Senate sends 3-week funding bill to Obama

WASHINGTON (AP) — Congress approved an additional $6 billion in spending cuts Thursday, passing legislation to keep the government running through April 8 and allow time for talks on a larger package of reductions demanded by Republicans.

“The president is optimistic that Congress can get this done,” White House Press Secretary Jay Carney said in a statement.

The measure brought the total of cuts to $10 billion since Republicans took control of the House in January on a promise to rein in the federal government. It cleared the Senate on Thursday on 87-13 vote one day after passing the House.

Administration officials have already met with top aides to House Speaker John Boehner and Senate Majority Leader Harry, Reid, D-Nev. to discuss a compromise package of cuts that would be included in a longer-term bill funding the government for the six months remaining in the budget year.

The House has passed a bill calling for $61 billion in cuts, but it lacks enough support to pass in the Senate, and Obama has threatened to veto it.

Any attempt to cut significantly into the red ink would have to expand beyond the domestic programs covered by the bill that passed Thursday, and include benefit programs such as Medicare, Medicaid and Social Security.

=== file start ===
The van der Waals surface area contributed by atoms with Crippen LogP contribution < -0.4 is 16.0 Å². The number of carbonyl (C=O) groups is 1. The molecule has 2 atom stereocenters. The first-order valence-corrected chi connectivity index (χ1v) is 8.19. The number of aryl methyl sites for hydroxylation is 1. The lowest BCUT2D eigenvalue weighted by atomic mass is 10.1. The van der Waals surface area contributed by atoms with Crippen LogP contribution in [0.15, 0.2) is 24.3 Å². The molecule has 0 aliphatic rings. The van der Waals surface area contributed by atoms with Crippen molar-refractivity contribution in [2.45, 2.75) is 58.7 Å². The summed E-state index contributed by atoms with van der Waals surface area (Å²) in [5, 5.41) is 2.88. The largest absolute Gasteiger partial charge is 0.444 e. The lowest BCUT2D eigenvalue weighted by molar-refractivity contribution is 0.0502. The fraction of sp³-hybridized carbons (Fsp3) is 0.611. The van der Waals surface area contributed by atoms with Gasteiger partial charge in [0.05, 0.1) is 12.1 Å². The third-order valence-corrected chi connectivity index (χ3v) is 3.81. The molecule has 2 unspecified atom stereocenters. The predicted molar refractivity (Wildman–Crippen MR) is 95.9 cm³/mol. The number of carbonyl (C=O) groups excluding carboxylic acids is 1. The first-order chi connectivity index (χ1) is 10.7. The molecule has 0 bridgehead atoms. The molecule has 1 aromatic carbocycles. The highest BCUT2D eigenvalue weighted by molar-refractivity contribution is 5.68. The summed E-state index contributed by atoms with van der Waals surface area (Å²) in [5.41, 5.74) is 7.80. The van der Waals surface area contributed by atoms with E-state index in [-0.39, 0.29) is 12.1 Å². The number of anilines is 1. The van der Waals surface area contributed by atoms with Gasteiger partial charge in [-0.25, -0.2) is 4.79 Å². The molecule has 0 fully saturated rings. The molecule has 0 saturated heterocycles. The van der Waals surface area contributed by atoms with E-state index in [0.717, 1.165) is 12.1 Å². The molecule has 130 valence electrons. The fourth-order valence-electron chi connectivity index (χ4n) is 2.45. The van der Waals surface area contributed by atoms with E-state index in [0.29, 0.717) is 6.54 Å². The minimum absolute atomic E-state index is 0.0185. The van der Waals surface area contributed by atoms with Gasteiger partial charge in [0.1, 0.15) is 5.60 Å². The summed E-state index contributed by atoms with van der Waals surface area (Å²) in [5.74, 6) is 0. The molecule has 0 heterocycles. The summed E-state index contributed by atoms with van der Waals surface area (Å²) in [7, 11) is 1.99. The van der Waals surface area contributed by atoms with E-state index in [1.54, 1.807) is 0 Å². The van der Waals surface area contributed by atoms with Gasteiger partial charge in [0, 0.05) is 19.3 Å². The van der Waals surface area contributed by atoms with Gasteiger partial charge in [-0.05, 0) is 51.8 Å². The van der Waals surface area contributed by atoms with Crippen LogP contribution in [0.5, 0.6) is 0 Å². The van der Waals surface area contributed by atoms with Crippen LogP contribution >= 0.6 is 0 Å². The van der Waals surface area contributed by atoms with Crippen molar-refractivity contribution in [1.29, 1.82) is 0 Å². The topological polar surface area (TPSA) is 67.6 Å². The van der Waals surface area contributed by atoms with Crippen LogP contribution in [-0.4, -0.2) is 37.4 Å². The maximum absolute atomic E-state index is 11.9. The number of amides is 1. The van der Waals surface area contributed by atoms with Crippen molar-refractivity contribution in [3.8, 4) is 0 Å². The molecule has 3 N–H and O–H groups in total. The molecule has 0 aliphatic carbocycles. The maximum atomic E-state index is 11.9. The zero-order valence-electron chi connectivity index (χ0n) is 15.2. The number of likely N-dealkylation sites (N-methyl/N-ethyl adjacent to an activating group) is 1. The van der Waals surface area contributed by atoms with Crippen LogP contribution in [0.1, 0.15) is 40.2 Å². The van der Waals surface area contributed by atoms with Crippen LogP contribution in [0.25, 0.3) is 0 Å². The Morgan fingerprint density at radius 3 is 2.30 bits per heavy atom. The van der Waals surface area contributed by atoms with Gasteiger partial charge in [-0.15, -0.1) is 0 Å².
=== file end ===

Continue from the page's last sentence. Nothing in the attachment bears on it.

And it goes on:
With a new three-week timetable set for negotiations, Republicans, Democrats and the White House all maneuvered for position.

“It’s time for President Obama to finally come to the table and start engaging in this discussion,“ Sen. Roy Blunt, R-Mo., said in a statement.

The Senate voted as House Republicans were approving yet another bill to cut spending, this one drafted to end federal support for National Public Radio.

The bill cleared on a partisan vote of 228-192, and the White House issued a statement in advance criticizing the measure but stopping short of a veto threat.

The bill would bar the government from funding NPR, and prohibit local public radio stations from using any of their federal funds to pay dues to the organization or buy its programs.

The bill faces strong opposition in the Senate.

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